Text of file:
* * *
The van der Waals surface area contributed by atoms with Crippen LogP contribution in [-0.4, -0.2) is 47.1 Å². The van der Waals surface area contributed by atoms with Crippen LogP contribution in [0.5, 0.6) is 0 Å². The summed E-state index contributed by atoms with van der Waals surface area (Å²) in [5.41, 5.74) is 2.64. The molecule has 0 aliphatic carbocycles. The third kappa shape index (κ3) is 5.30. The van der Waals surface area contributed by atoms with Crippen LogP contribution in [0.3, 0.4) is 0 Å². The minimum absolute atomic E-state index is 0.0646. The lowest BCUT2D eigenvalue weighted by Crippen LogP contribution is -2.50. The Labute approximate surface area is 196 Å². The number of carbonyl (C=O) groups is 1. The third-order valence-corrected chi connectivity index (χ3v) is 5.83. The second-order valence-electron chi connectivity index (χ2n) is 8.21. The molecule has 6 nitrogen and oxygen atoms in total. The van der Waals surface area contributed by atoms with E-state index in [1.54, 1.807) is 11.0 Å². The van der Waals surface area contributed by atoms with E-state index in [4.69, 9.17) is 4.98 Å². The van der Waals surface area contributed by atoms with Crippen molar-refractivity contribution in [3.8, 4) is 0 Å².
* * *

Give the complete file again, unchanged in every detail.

The van der Waals surface area contributed by atoms with Crippen LogP contribution in [-0.4, -0.2) is 47.1 Å². The van der Waals surface area contributed by atoms with Crippen LogP contribution in [0.5, 0.6) is 0 Å². The summed E-state index contributed by atoms with van der Waals surface area (Å²) in [5.41, 5.74) is 2.64. The molecule has 0 aliphatic carbocycles. The third kappa shape index (κ3) is 5.30. The van der Waals surface area contributed by atoms with Crippen LogP contribution in [0.3, 0.4) is 0 Å². The minimum absolute atomic E-state index is 0.0646. The lowest BCUT2D eigenvalue weighted by Crippen LogP contribution is -2.50. The Labute approximate surface area is 196 Å². The number of carbonyl (C=O) groups is 1. The third-order valence-corrected chi connectivity index (χ3v) is 5.83. The second-order valence-electron chi connectivity index (χ2n) is 8.21. The molecule has 6 nitrogen and oxygen atoms in total. The van der Waals surface area contributed by atoms with E-state index in [1.54, 1.807) is 11.0 Å². The van der Waals surface area contributed by atoms with E-state index in [4.69, 9.17) is 4.98 Å². The van der Waals surface area contributed by atoms with Crippen molar-refractivity contribution in [3.8, 4) is 0 Å².